I read an article today that quoted statistics that over eighty percent of baby boomers are pessimistic about the current direction of the United States, according to the Pew Research Center’s Social & Demographic Trends study released Monday. Who can blame them with retirement and pension funds shrinking and with the unemployment rate near 10%. The study says that boomers have reported less overall life satisfaction during their adulthood than have previous generations. One-fifth of baby boomers believe their standard of living is lower than their parents’. And about a third expect their children to experience an even lower standard of living.
We are a a rather depressed generation at this moment. We are mostly feeling blue because we lost about 20% to 30% of our investments and 401(K)s. Most boomers figure they have to defer retirement even though Wall Street seems to be staging a comeback. You might think there is another bubble in the works the way the market shot up last year?
But folks between the ages of 50 and 55 are fearful of losing their jobs. What ever happened to middle and upper management positions? Whatever happened to manufacturing in the good old US of A. And the boomers over 55 and advancing to 60, well, good luck because if anyone is going to be hired, it’s going to be younger, more part-time people who work cheaper. Well, I’m not telling you anything you don’t already know except that did you know you were somehow depressed about this situation and probably suffering from anxiety and stress? Oh, you knew that already, too?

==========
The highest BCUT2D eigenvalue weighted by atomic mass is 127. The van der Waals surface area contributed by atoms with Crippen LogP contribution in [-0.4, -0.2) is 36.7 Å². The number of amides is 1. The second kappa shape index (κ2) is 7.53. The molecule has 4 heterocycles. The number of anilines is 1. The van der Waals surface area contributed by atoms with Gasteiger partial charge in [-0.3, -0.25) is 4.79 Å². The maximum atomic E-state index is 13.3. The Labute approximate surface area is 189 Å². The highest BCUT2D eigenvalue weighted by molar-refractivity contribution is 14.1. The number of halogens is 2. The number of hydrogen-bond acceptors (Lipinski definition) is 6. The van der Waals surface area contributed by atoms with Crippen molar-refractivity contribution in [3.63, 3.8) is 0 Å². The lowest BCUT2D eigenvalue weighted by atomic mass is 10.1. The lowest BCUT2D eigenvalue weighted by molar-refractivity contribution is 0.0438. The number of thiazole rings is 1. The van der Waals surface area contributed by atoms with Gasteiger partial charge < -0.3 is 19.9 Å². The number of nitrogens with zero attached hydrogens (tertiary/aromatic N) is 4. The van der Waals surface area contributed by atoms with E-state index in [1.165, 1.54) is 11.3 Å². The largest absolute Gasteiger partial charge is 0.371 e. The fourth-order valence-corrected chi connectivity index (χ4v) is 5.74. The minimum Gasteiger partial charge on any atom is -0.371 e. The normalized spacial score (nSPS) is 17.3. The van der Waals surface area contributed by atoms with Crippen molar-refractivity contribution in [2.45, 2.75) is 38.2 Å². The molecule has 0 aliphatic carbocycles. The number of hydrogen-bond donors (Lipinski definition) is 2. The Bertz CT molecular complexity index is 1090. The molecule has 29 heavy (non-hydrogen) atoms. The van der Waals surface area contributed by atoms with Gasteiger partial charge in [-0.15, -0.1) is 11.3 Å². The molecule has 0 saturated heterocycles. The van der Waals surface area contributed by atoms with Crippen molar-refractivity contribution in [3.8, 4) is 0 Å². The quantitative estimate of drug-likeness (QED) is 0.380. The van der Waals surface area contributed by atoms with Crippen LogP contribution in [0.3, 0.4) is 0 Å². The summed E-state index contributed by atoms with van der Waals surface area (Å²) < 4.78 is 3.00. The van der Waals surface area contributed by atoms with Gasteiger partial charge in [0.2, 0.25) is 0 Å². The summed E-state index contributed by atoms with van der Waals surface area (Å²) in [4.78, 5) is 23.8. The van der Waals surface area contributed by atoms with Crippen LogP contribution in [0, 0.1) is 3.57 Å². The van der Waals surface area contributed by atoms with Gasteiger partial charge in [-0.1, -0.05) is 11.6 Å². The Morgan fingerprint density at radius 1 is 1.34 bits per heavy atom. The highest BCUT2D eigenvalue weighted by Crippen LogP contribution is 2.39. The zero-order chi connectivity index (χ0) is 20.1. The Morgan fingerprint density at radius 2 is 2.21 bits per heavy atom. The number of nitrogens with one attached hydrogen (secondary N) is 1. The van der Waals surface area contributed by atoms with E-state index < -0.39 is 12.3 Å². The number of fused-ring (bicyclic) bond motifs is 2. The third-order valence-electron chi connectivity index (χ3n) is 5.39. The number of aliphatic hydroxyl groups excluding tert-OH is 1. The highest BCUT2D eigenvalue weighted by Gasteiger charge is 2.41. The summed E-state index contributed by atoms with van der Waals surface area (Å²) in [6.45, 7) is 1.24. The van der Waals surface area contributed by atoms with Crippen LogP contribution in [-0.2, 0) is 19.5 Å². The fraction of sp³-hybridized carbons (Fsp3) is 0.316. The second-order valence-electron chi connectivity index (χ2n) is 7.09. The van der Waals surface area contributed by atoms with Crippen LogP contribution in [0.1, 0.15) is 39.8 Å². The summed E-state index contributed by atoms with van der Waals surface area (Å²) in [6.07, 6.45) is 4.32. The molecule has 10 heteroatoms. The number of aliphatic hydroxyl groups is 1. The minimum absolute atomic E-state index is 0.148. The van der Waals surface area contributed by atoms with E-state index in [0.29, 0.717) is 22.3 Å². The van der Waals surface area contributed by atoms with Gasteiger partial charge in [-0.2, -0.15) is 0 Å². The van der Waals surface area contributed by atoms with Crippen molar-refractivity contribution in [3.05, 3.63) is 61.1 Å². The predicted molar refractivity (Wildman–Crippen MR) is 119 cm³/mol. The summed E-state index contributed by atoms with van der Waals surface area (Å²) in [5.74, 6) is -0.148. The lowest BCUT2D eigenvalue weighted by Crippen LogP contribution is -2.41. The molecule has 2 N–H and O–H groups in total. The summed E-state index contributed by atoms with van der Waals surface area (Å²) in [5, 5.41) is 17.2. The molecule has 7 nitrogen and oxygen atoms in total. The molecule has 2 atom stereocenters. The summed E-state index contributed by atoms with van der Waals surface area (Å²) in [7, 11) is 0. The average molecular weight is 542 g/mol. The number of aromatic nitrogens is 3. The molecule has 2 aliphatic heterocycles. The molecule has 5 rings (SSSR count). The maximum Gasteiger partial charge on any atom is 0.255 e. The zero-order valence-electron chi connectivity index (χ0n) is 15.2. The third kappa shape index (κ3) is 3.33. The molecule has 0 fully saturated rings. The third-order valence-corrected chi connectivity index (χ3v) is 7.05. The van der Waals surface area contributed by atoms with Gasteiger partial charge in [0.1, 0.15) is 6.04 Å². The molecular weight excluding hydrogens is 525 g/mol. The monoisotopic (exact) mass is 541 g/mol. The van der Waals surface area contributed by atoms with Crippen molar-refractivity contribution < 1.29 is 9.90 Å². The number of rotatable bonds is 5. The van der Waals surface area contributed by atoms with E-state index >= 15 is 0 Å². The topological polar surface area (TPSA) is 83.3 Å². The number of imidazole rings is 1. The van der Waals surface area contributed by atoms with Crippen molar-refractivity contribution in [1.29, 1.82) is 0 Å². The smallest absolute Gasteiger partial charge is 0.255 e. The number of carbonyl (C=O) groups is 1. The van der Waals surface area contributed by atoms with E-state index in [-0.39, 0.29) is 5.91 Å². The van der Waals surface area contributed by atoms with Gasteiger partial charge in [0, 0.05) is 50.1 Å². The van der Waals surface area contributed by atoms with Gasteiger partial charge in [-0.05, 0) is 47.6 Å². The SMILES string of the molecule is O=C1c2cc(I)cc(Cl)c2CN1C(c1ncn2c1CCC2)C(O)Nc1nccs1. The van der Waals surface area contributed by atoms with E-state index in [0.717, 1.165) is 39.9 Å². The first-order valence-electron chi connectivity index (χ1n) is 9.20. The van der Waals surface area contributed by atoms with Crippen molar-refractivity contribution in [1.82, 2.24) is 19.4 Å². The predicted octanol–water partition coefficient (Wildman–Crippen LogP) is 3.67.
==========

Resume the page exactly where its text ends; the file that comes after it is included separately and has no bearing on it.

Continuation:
So as Stan says to Ollie: “We’re in a fine kettle of fish, Ollie? What are we going to do, now?” Ollie, who knows less than Stan, hits Stan over the head with his hat and that’s his answer to the question of what they are going to do. It’s always the answer to what they are going to do. There’s no way out for them.
But even with our backs against the wall sometimes, we’ve got to keep on truckin’. Because “We are creatures of faith, victims of destiny, which we create.”
So, finally, in the end, it’s all about the human experience, don’t you know. Thanks, Ziggy Marley.
Do you know what I’m talking about? If not, let’s think about taking it to a higher vibration. That’s the way we liberate our life, get out of the rut, move through the resistance, for we are creatures of love and we’ve got to keep on living because we’ve got lots to be thankful for. And that’s the higher vibration.
I was taking a long walk in the snow yesterday; in fact, there was a steady drizzle of snow and I was trudging up a hill listening to Ziggy Marley. I heard the line: “Perfection of divinity is everyone’s duty. Don’t waste your times living for the vanities.” And then Ziggy says, “I know you know what I’m talking about. It’s our human existence we’re talking about.” I was riveted to the lyrics of the song, “Higher Vibration.” I loved the message because it was all about gratitude and love. Let the others of the world get those big Wall Street bonuses and buy another house in the Hamptons and and spend their money on bigger cars and art and all those other vanities. Our higher vibration is about perfecting our divinity, saving our own souls, living an honorable life with a generosity of spirit and a sense of forgiveness.
When the snowflakes came down, when the wetness hit my face, when the sound of the music and the message came into my consciousness, I knew we’d be all right and my children and my grandchildren would live a good life, maybe without so much money, maybe with more happiness and maybe on a higher vibration.